By reducing both oxidative stress and inflammation, curcumin has been shown to interact with multiple inflammatory pathways to reduce muscle soreness following strenuous activity. Delayed onset muscle soreness, most commonly called DOMS, is the soreness athletes experience approximately 24-hours following activity. 200 milligrams of curcumin was found to significantly reduce pain9 in the 24-hours post-exercise.

4. Improves mental health

Curcumin has been found to possess anti-depressant and other mental health benefits in several studies. It is thought to aid mental health primarily through its anti-inflammatory and antioxidant actions but it might also act as a monoamine oxidase (MAO) enzyme10 inhibitor (the enzymes which breaks down neurotransmitters such as serotonin). Other studies have found that curcumin might also be useful in treating anxiety.11 A systematic review article12 of studies performed found that curcumin may be effective in treating OCD, PTSD, bipolar disorder, and other psychiatric disorders and has the strongest evidence for the treatment of major depressive disorder.

5. Improvements in inflammatory bowel diseases

Curcumin has been shown to reduce the effects of ulcerative colitis in a review of three studies13 and to reduce disease activity in Crohn’s Disease.14

6. Improvements in cardiometabolic markers of health

In a meta-analysis of 26 trials with 1890 participants, curcumin was demonstrated to improve blood glucose, triglycerides (fat in the blood), and cholesterol levels.15

How to Add More Turmeric Into Your Diet

While consumption from food alone likely won’t always give you a meaningful dose of curcumin, that doesn’t mean it’s not worth adding, especially if you add pepper and healthy fats to boost absorption! Turmeric is rich in a range of other antioxidant chemicals and micronutrients beneficial to health. Turmeric forms the foundation of south asian curries and can be used to add some spice to your favorite dishes. Also try adding a pinch to your salad dressing, smoothies, or juices to give them a bit more spice. You can also add it to your scrambled eggs in the morning, or make a vegan “scrambled eggs” with tofu, nutritional yeast, and turmeric! And boost your intake with fortified supplements, such as Clean Lean Protein in Chai Turmeric + Maca, to experience the benefits of turmeric.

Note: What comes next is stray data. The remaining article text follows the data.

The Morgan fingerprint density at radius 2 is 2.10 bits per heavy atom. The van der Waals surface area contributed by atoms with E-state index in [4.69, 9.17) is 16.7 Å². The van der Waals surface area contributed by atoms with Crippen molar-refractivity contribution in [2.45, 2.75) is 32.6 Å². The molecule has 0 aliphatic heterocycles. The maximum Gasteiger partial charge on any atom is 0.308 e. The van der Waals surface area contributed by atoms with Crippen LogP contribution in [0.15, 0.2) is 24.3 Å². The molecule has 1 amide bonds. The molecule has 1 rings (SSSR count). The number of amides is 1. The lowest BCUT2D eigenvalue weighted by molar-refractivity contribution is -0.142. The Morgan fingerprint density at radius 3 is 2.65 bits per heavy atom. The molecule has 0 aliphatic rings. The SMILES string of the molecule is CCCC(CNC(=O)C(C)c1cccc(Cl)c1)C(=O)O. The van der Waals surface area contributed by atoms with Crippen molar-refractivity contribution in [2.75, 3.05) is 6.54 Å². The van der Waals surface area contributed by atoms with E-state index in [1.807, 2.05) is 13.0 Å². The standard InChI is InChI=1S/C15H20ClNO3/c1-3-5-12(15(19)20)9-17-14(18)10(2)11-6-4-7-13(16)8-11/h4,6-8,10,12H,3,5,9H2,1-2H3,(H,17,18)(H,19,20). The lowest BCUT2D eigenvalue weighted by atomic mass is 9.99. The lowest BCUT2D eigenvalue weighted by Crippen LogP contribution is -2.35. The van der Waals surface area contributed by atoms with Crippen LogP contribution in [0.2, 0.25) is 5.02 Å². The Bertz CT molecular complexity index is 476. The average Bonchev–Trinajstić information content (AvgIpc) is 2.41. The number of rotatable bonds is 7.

These are just a few of the reasons why you should have turmeric every day. What are your favorite uses for turmeric?


  1. https://examine.com/supplements/curcumin/
  2. https://www.tandfonline.com/doi/abs/10.1080/07315724.2017.1392263
  3. https://www.ncbi.nlm.nih.gov/pubmed/18628464
  4. https://www.ncbi.nlm.nih.gov/pubmed/11712783
  5. https://www.ncbi.nlm.nih.gov/pubmed/11712783
  6. https://www.ncbi.nlm.nih.gov/pubmed/9619120
  7. https://www.ncbi.nlm.nih.gov/pmc/articles/PMC3918523/
  8. https://www.ncbi.nlm.nih.gov/pmc/articles/PMC5036591/
  9. https://www.fasebj.org/doi/abs/10.1096/fasebj.31.1_supplement.lb766
  10. https://www.ncbi.nlm.nih.gov/pmc/articles/PMC2929771/
  11. https://www.ncbi.nlm.nih.gov/pubmed/25776839
  12. http://journals.sagepub.com/doi/full/10.1177/0269881116686883
  13. https://www.amjmedsci.com/article/S0002-9629(18)30252-0/abstract
  14. https://www.sciencedirect.com/science/article/pii/S0965229917300870
  15. https://europepmc.org/abstract/med/30156145